…. Yet, there’s still one, big unaddressed issue that keeps popping up: burnout. In the U.S. alone, workplace stress costs the economy around $300 billion per year in absenteeism, diminished productivity, and legal and medical fees. Unsurprisingly, study after study shows that stress and burnout are major drivers of staff turnover, accidents, injuries, and substance abuse. Even among the top companies and the most desirable places to work this is a problem — and its generally the consequence of one thing: bad leadership.
In theory, leaders should be shielding their followers and subordinates from stress, operating as a beacon of calmness and safety throughout difficult times. In reality, however, leaders are more likely to cause stress than to reduce it. This problem is far more common than it should be. Millions of employees around the world suffer the consequences of bad leadership, including burnout, alienation, and decreased mental and physical wellbeing. This is particularly true when managers practice abusive behaviors, but at times, it’s their sheer incompetence that demotivates, demoralizes, and stresses out their teams. Lacking technical expertise, having no clue how to give or receive feedback, failing to understand potential, or a general inability to evaluate their subordinates’ performance, are just some of the common signs of incompetence.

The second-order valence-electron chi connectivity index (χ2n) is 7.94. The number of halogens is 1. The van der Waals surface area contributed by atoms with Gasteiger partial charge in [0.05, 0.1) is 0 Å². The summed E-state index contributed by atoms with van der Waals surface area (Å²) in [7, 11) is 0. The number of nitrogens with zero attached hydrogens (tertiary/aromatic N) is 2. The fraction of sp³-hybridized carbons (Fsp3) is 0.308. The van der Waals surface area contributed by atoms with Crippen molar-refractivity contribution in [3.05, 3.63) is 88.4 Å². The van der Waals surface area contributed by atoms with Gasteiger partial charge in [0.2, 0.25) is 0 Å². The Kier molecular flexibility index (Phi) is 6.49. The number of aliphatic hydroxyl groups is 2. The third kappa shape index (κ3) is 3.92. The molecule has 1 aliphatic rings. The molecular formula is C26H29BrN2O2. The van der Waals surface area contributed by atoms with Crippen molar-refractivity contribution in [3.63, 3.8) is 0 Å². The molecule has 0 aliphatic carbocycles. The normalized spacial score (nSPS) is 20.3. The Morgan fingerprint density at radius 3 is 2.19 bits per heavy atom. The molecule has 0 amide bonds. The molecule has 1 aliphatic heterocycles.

To that end, here are four critical lessons you should consider:
There is no better cure than prevention. ….
It is more profitable to remove toxic leaders than to hire superstars. ….
Resilience can hide the effects of bad leadership. ….
Boring is often better. ….